Ok, ok, before Changi and before Paya Lebar (were there any others?) there was an airfield in Singapore called 'Seletar' - perhaps it was even the first serving the city state as it was inaugurated in 1928...

Before Paya Labar the main airport was Kallang airport.

http://en.wikipedia.org/wiki/Kallang_Airport

Seletar Airport was mainly for private aviation, MRO activities and Berjaya Air used to have flights from here to holiday resorts nearby.

http://en.wikipedia.org/wiki/Seletar_Airport

Currently there is a huge development going on. The jewel in the crown now is the RR Trent 1000 factory, but this is also the place were ST Aerospace does (767) freighter conversions and I think this is the place where they will start A330 P2F conversions and P&W just opened a repair facility at the Seletar Aerospace Park.


User currently offlineinfinit From Singapore, joined Jul 2008, 548 posts, RR: 1
Reply 20, posted (1 year 10 months 3 weeks 4 hours ago) and read 5850 times:

LHRBFSTrident is right on Seletar being the first official one actually. So the airports used for commercial aviation in Singapore were:

1. Seletar (1928 to 1937; thereafter it was used as an airbase till 1971; now it's used for private jets)
1. Kallang (1937 to 1955; defunct thereafter)
2. Paya Lebar (1955 to 1980)
3. Changi (1981 to present)

Kallang however is often referred to as the first commercial airport here. I'm not sure why. Perhaps there weren't any commercial flights regularly serving Seletar in its first ten years? Does anyone have any information on this?

While Kallang is defunct now, the control tower is still standing. Interestingly, the adjacent metro station there is called Dakota in memory of the 1946 Dakota air crash near the airport.


User currently offlinehuaiwei From Singapore, joined Oct 2008, 1113 posts, RR: 2
Reply 21, posted (1 year 10 months 3 weeks 3 hours ago) and read 5776 times:

Quoting infinit (Reply 11):
I doubt it. And that's not quite right. Singapore being right in between Malaysia and Indonesia, has its linguistic roots in the South East Asian family of languages. Although English is a first language here now, Malay was the first language back in the 60s and the proportion of new immigrants from China was much lower back then too. Even though a lot of the present population has ethnic Chinese roots, Singapore never had much of a Chinese influence- in art, culture or outlook.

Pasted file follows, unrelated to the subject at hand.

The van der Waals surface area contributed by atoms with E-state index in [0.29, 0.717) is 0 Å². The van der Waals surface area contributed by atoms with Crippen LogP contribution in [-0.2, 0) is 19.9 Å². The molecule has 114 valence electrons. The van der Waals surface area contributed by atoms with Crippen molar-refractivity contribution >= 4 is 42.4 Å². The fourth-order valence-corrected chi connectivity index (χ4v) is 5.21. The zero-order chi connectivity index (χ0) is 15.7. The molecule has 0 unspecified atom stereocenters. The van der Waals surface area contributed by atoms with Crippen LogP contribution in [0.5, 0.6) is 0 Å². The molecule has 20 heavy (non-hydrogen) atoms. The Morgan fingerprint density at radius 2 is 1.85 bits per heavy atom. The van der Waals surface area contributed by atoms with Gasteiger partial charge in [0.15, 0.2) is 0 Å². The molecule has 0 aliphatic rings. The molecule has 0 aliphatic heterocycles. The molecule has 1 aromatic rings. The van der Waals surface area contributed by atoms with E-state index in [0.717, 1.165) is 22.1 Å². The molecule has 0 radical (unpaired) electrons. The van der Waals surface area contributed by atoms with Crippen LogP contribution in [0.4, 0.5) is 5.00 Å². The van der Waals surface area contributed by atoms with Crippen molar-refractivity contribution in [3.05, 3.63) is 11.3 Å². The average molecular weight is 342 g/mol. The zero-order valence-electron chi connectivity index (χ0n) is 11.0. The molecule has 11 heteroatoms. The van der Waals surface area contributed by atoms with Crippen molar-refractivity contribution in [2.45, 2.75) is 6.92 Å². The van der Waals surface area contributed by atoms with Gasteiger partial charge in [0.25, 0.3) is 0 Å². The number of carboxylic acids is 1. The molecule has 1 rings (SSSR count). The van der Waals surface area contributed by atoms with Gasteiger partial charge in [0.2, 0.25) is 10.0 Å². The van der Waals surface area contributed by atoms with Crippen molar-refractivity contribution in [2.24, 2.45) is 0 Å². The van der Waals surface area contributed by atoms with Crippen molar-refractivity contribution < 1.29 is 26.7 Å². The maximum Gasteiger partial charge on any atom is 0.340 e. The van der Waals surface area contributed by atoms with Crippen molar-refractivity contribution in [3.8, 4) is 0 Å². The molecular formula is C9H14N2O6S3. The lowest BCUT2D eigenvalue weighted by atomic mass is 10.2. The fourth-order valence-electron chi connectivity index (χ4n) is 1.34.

While I agree, I don't think this presentation of Singapore's social and linguisic makeup is entirely accurate.

- Back in the 1960s, ethnic Chinese already constiute over 70% of our population, in fact more so than today.
- Malay is not the "first language" in the 1960s, unless you are in a Madrasah. Chinese and English were taught as first languages in the schools depending on the primary language used as a medium of instruction. You are probably referring to Baba Malay, which was the unofficial lingua franca here, but it has not really led to major cultural influences besides forming the backdrop behind which Singlish was born.
- The Chinese influence in Singapore is much more prevalant than described, and is obvious in almost all aspects of Singaporean life.

Quoting infinit (Reply 20):

Kallang however is often referred to as the first commercial airport here. I'm not sure why. Perhaps there weren't any commercial flights regularly serving Seletar in its first ten years? Does anyone have any information on this?

Perhaps because Seletar was built primariy as a military installation before serving commercial aircraft in 1930?

Quoting musang (Reply 12):
I never associated the bird logo with the handle of a kris, even though I was familiar with the knife. Thanks for that Changyou.

Neither have I. Is this an official interpretation?



It's huaiwei...not huawei. I have nothing to do with the PRC! :)
User currently offlineZKSUJ From New Zealand, joined May 2004, 7089 posts, RR: 12
Reply 22, posted (1 year 10 months 3 weeks 2 hours ago) and read 5692 times: